Donnelly: HPV vaccine to be made available free to all women under the age of 25

Donnelly: HPV vaccine to be made available free to all women under the age of 25

Stephen Donnelly: '[HPV] is an incredibly effective vaccine and I would like to see a catch-up programme rolled out as quickly as possible.' Picture: Moya Nolan

The HPV vaccine is to be made available free to all women under 25 to reduce cervical cancer rates, Stephen Donnelly, the health minister, has confirmed.

Mr Donnelly told the Irish Examiner he had written to the HSE telling it to outline a vaccination programme for women and a catch-up programme for girls and boys in secondary schools who missed out during the pandemic.

This follows new advice received from the National Immunisation Advisory Committee (Niac) to “prioritise” women under 25 and current second-level students for the vaccine.

Catch-up vaccination

The advice also said “catch-up vaccination” was recommended for unvaccinated people under 25.

“This is an incredibly effective vaccine and I would like to see a catch-up programme rolled out as quickly as possible,” the minister said.

“We have a number of young women who were offered the HPV vaccine and didn’t take it at the time. 

I think there’s been a really strong response to the power of vaccines now and there are women who are saying they would like the vaccine but it is really expensive to get it privately

Niac is preparing new advice on whether to change from giving three doses of the HPV vaccine to just one, following a similar decision by British health authorities in February.

“We don’t have a date [for expanding the programme] but I am very keen that there is a funded, catch-up programme,” Mr Donnelly said.

Niac is preparing new advice on whether to change from giving three doses of the HPV vaccine to just one.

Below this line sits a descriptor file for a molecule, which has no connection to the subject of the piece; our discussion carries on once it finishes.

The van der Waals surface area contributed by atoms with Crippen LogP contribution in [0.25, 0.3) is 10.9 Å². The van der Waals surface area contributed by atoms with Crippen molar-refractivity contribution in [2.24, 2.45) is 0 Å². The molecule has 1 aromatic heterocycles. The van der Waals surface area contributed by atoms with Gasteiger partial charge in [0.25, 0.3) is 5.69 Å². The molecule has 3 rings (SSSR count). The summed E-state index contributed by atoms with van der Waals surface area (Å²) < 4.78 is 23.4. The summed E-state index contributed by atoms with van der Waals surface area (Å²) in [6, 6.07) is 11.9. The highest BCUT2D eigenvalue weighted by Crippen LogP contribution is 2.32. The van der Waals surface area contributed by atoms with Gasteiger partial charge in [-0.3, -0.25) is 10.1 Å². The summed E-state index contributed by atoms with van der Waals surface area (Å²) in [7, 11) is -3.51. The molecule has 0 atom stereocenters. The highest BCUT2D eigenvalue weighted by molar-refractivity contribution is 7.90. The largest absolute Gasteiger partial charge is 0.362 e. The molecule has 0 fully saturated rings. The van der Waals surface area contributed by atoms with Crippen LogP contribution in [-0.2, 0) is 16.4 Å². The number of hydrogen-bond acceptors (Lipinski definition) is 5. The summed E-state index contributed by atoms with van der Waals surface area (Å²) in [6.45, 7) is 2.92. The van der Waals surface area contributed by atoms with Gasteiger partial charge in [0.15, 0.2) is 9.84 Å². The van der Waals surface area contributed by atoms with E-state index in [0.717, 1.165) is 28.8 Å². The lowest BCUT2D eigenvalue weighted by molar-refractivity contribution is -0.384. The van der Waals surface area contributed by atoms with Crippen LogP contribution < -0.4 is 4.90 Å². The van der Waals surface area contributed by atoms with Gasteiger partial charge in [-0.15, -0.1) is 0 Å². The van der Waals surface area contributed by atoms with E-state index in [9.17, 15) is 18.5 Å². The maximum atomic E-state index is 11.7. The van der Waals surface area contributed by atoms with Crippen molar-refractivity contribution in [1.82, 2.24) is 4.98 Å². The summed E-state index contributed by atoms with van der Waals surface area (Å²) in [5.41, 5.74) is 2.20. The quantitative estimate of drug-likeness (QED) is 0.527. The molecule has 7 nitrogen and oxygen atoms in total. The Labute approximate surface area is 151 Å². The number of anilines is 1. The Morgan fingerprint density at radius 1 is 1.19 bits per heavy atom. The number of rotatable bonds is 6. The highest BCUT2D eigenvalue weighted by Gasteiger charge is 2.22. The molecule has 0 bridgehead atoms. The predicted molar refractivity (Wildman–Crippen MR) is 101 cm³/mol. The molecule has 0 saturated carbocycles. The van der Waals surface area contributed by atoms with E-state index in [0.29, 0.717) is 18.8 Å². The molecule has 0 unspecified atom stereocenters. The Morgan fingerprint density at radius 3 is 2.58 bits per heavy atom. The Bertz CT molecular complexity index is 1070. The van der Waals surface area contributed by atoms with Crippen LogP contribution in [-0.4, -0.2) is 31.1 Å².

Niac is preparing new advice on whether to change from giving three doses of the HPV vaccine to just one.

A HSE spokeswoman said it received the correspondence from the minister on Friday. 

“The HSE is working through the minister's request and will respond with a plan when stakeholders have been consulted,” she said.

School vaccination

She said HSE school vaccination teams had already been working with schools to ensure anyone who missed their shot while in first year gets a second opportunity.

In January, the Irish Examiner reported that 11% of women screened for HPV by CervicalCheck were found to have the virus, the first time the programme collated these figures in Ireland.

HPV is a common virus transmitted through sexual activity and affects men and women. It is one of the leading causes of cervical cancer, causing changes in cervical cells which if left untreated could lead to cancer.

HRT supply

Meanwhile, four pharmaceutical companies manufacturing HRT products met the minister on Thursday. They said they now have enough product to address shortages which have affected thousands of women recently.

“The suppliers are increasing their supply into the country, they are increasing the buffer,” Mr Donnelly said, referring to stocks held back to meet rises in demand.

“The manufacturers are saying it is here now, it hasn’t always been. Three of the four suppliers were saying they have significant quantities in the country, and they are confident they are able to bring more in.”

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